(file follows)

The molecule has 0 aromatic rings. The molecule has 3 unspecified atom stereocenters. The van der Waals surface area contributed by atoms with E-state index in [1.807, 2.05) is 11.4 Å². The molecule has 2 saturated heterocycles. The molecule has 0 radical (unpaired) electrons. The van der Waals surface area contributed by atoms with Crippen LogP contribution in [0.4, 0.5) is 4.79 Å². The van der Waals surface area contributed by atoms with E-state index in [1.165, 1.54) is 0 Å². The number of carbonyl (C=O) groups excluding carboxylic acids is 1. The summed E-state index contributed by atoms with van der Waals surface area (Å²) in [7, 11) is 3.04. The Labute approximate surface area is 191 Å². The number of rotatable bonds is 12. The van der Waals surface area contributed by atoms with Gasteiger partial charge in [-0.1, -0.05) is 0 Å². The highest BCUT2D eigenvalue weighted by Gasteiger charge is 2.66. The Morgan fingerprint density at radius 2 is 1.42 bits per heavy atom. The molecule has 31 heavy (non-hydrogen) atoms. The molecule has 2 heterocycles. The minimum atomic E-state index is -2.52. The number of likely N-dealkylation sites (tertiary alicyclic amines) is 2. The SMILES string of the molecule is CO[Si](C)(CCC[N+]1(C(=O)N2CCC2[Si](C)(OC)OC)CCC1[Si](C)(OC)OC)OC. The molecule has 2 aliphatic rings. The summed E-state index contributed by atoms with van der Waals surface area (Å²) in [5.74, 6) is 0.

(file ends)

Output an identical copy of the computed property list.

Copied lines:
The molecule has 0 aromatic rings. The molecule has 3 unspecified atom stereocenters. The van der Waals surface area contributed by atoms with E-state index in [1.807, 2.05) is 11.4 Å². The molecule has 2 saturated heterocycles. The molecule has 0 radical (unpaired) electrons. The van der Waals surface area contributed by atoms with Crippen LogP contribution in [0.4, 0.5) is 4.79 Å². The van der Waals surface area contributed by atoms with E-state index in [1.165, 1.54) is 0 Å². The number of carbonyl (C=O) groups excluding carboxylic acids is 1. The summed E-state index contributed by atoms with van der Waals surface area (Å²) in [7, 11) is 3.04. The Labute approximate surface area is 191 Å². The number of rotatable bonds is 12. The van der Waals surface area contributed by atoms with Gasteiger partial charge in [-0.1, -0.05) is 0 Å². The highest BCUT2D eigenvalue weighted by Gasteiger charge is 2.66. The Morgan fingerprint density at radius 2 is 1.42 bits per heavy atom. The molecule has 31 heavy (non-hydrogen) atoms. The molecule has 2 heterocycles. The minimum atomic E-state index is -2.52. The number of likely N-dealkylation sites (tertiary alicyclic amines) is 2. The SMILES string of the molecule is CO[Si](C)(CCC[N+]1(C(=O)N2CCC2[Si](C)(OC)OC)CCC1[Si](C)(OC)OC)OC. The molecule has 2 aliphatic rings. The summed E-state index contributed by atoms with van der Waals surface area (Å²) in [5.74, 6) is 0.